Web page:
Slow Website: How to Decrease Webpage Load Times

Team Bonafide
by Team Bonafide on May 20, 2013 in Website
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webpage load timePatience is a virtue…which is in very short supply these days. People have become so accustomed to getting instant information that they are not always willing to wait a few seconds for a webpage to load. This is especially true if they have other options, such as the multitude of results in a search engine query. A returning customer might not mind a slow website, but a potential customer could hit the “back” button without waiting to see what you have to offer.

Is your website slow? What constitutes “slow”? And how can you fix the problem? Below are some steps you can take to check your site’s speed and reduce webpage load times.

  • Testing site speed. There are multiple free services you can use to measure webpage load times and identify any items that are slowing your site down. Web Page Test and Pingdom are two useful examples. Besides showing load times, such services also compare your site to industry averages, allowing you to see whether your site would be considered “fast” or “slow.” Even if your site has no major speed problems, though, it is never a bad thing to make it even faster. 
  • Organize your HTML. Style sheet references should be near the top of the HTML code; references to scripts should be near the bottom. Changing the order will not necessarily reduce load times, but it will allow your webpage to show something as it finishes downloading the rest of the data. This is less frustrating for the user, and provides evidence that the page is, in fact, loading. 
  • Put your style sheets and scripts into separate files. Your HTML files should include references to the CSS and JavaScript code, not the actual code itself. It won’t make much difference on the initial landing page load time, but it will speed up subsequent pages. Once downloaded, the CSS and JavaScript files remain in the browser’s memory cache and don’t have to be downloaded with each new page. If you include the code in the HTML file for each page, though, they will have to be downloaded each time.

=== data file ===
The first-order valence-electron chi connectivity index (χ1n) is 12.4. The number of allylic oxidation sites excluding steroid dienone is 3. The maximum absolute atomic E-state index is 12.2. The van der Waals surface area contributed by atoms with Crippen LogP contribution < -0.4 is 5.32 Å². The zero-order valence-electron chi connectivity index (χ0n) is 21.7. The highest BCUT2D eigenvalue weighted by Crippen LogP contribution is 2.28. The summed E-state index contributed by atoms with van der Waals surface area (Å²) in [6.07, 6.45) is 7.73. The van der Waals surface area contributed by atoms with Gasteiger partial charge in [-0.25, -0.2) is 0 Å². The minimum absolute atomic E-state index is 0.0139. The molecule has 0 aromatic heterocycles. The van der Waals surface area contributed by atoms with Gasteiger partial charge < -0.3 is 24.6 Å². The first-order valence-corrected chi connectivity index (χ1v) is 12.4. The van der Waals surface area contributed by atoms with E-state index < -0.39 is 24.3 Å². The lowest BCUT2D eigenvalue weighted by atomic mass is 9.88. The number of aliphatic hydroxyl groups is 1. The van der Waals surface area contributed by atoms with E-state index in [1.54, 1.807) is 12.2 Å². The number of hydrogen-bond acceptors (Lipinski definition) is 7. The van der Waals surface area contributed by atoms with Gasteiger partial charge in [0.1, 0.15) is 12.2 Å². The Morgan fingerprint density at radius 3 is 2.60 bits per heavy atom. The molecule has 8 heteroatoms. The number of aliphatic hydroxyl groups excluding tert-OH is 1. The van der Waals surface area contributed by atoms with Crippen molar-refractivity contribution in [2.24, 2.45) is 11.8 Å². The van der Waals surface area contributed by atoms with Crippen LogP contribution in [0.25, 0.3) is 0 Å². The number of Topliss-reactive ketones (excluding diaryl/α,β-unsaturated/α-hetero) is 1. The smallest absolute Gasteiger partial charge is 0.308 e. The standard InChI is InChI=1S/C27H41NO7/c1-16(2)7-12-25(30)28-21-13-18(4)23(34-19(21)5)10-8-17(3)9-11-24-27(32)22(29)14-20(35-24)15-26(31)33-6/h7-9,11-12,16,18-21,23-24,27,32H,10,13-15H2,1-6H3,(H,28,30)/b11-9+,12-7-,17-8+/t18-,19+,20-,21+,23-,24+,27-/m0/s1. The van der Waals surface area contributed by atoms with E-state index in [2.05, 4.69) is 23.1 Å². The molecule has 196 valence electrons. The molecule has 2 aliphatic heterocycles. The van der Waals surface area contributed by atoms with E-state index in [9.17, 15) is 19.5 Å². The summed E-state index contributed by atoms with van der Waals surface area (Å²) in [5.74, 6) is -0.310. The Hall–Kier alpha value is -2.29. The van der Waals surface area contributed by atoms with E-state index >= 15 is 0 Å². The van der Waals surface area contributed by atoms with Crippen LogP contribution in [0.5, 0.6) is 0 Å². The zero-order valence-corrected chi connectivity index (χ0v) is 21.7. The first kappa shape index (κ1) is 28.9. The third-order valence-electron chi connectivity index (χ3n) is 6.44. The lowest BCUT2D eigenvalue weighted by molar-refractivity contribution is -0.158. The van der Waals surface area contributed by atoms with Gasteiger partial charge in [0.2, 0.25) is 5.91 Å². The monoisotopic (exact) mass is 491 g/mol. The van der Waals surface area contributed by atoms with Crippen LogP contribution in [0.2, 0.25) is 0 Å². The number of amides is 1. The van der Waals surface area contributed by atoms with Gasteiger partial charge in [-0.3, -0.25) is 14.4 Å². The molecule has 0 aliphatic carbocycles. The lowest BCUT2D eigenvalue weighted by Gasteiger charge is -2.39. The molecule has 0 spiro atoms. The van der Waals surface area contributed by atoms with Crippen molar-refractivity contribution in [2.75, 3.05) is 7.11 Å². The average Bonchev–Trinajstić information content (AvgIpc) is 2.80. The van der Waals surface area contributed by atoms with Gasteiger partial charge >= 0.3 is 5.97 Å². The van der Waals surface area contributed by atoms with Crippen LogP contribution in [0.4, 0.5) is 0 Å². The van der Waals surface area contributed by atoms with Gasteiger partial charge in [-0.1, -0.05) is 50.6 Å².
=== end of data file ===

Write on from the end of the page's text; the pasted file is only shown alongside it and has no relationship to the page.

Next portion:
• Use HTTP compression. HTTP compression combines and compresses the files to be downloaded. Besides reducing the amount of data that has to be transferred, this cuts down on the number of server requests and the corresponding response times. 
  • Cache dynamic web pages. By saving a copy of pages that are dynamically created by your content management system, the server can serve up the cached file instead of waiting for the system to recreate the page. 
  • Optimize image sizes. If a picture is set to display as a 500-pixel square, don’t make the user download a file that is 1,000 by 1,000 pixels. It won’t look any different on the page, and will take four times as long to download. You should also consider how important image quality really is for your site. For some companies, high-quality photos do make a difference; for others, the faster load time of a highly compressed JPEG may be more valuable. 

Improving your webpage load times may take some time. But by doing so, you can reduce your bounce rate, get more people to see your content and avoid annoying your potential customers.

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Team Bonafide

Team Bonafide

Not your father's digital agency. Wicked-smart, straight-shooting, modern-day marketers who are hell-bent on growing businesses and relationships.